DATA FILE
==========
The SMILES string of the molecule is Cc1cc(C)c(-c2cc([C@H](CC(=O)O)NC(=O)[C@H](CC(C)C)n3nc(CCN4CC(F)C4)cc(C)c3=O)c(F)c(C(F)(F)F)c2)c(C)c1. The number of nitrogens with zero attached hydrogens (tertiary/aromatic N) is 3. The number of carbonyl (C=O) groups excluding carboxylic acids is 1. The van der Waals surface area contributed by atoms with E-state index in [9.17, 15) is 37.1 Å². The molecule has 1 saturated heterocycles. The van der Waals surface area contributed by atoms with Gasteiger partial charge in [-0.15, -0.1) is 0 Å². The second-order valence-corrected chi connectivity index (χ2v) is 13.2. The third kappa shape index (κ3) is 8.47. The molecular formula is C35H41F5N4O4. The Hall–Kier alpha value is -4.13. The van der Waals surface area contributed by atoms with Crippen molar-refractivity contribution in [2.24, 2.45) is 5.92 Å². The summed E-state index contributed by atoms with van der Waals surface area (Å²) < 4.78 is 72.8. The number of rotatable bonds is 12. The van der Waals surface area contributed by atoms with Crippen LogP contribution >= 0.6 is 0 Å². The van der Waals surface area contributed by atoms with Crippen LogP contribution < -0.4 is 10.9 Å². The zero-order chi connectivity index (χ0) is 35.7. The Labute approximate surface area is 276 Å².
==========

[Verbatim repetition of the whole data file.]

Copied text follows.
The SMILES string of the molecule is Cc1cc(C)c(-c2cc([C@H](CC(=O)O)NC(=O)[C@H](CC(C)C)n3nc(CCN4CC(F)C4)cc(C)c3=O)c(F)c(C(F)(F)F)c2)c(C)c1. The number of nitrogens with zero attached hydrogens (tertiary/aromatic N) is 3. The number of carbonyl (C=O) groups excluding carboxylic acids is 1. The van der Waals surface area contributed by atoms with E-state index in [9.17, 15) is 37.1 Å². The molecule has 1 saturated heterocycles. The van der Waals surface area contributed by atoms with Gasteiger partial charge in [-0.15, -0.1) is 0 Å². The second-order valence-corrected chi connectivity index (χ2v) is 13.2. The third kappa shape index (κ3) is 8.47. The molecular formula is C35H41F5N4O4. The Hall–Kier alpha value is -4.13. The van der Waals surface area contributed by atoms with Crippen molar-refractivity contribution in [2.24, 2.45) is 5.92 Å². The summed E-state index contributed by atoms with van der Waals surface area (Å²) < 4.78 is 72.8. The number of rotatable bonds is 12. The van der Waals surface area contributed by atoms with Crippen LogP contribution >= 0.6 is 0 Å². The van der Waals surface area contributed by atoms with Crippen LogP contribution < -0.4 is 10.9 Å². The zero-order chi connectivity index (χ0) is 35.7. The Labute approximate surface area is 276 Å².